Week 5 reasoning: explanation for tne (exercise 4.3)

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This page explains how to solve exercise 4.3. The question was as follows:

Implement an OCaml function called tne of type ((('a -> 'b) -> 'b) -> 'c) -> 'a -> 'c.

Important: You may only use function definition (let) and function application.

The solution is given on GitHub, but on this page we show how in detail you can get that answer.

A simpler exercise

Exercise 4.0 was this:

Write a function dni of type 'a -> (('a -> 'b) -> 'b).

Let us do this first.

Note that

'a -> (('a -> 'b) -> 'b)

is the same type as

'a -> ('a -> 'b) -> 'b

namely the type of functions that accept a value of type 'a, a value of type 'a -> 'b, and return a value of type 'b. We start making a function the usual way:

let dni x f = ??? ;;

Here x will be the first argument, and f will be the second argument, so the types of x and f are

x : 'a
f : 'a -> b

Remember that this means that f is a function that turns something of type 'a into something of type 'b. To say the same with different words: it accepts a value of type 'a and returns something of type 'b.

Now in the question marks, we need to make something of type 'b. How do we do this? Well, we can feed x into f, because x is of type 'a; we just saw that the result will be of type 'b. The way you apply a function to an argument in OCaml is:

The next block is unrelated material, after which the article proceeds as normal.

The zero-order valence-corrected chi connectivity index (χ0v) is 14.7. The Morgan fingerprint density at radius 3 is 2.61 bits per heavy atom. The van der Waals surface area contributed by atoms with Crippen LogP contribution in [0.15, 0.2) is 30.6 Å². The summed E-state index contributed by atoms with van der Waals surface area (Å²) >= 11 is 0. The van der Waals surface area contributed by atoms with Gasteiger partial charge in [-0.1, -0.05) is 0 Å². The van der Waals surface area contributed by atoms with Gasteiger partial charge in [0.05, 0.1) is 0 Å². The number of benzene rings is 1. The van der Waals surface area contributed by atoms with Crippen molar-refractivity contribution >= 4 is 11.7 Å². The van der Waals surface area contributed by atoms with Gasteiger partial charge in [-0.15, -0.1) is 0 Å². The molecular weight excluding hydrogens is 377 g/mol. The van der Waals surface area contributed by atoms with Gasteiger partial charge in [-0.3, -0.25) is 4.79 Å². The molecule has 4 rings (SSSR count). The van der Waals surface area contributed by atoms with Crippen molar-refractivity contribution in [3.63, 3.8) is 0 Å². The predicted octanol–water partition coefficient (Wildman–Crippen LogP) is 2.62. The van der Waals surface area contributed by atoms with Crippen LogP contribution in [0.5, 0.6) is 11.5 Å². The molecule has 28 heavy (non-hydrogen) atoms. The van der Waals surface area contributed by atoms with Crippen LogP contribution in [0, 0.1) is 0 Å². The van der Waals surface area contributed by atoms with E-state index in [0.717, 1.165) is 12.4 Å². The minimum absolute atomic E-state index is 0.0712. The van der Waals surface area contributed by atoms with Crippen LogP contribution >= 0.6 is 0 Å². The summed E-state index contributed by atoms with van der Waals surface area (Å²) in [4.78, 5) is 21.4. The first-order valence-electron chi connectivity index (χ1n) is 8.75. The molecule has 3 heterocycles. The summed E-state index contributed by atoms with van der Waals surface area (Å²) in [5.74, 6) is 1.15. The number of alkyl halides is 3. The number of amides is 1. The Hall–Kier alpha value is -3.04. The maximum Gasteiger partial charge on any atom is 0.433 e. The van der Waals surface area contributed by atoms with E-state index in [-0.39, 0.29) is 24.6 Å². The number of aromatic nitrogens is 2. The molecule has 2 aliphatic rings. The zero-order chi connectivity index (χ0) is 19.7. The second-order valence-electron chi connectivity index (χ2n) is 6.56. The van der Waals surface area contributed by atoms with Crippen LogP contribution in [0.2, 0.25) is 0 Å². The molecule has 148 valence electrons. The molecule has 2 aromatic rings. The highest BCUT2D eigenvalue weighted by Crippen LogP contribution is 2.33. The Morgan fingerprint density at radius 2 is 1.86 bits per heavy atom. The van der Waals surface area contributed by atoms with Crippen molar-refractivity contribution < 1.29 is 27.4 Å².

f x

So if we fill this in in the question marks, we get a definition for dni:

let dni x f = f x ;;

Now let’s analyse the type of the value dni that we just created. It takes an 'a argument and an 'a -> 'b argument, and it returns a 'b. That means that its type is

'a -> ('a -> 'b) -> 'b

Please now enter the definition of dni in OCaml or utop, to convince yourself. Entering values in OCaml/utop is a great way to see if you understand OCaml correctly.

Another simple exercise

On the whiteboard today, I did a similar exercise, which will help us greatly.

Assume that there is some z of type 'a. Make a function g of type ('a -> 'b) -> 'b.

You see from the type that it takes one argument, so let’s start the usual way:

let g f = ??? ;;

Argument g will be of type 'a -> 'b. That is, it turns 'as into 'bs. So we feed it z:

f z

This is of type 'b, which is what we needed to make. The solution is:

let g f = f z ;;

The real exercise

Implement an OCaml function called tne of type ((('a -> 'b) -> 'b) -> 'c) -> 'a -> 'c.

Let’s start the usual way. We won’t need recursion.

let tne h z = ??? ;;


h : (('a -> 'b) -> 'b) -> 'c
z : 'a

and we have to make something of type


(Note that we have ‘received’ our z from the previous part!)

This is not very nice. We have to make something, but we don’t even know what its type is: we might have to make a string, a bool, or an int!

Luckily, we have a machine for producing a 'c; it’s called h. But first we have to give h its argument, which must be of type ('a -> 'b) -> 'b. Jolly, how could we ever obtain such a thing?

Of course, we just made it in the previous part: it’s called g. So the solution is: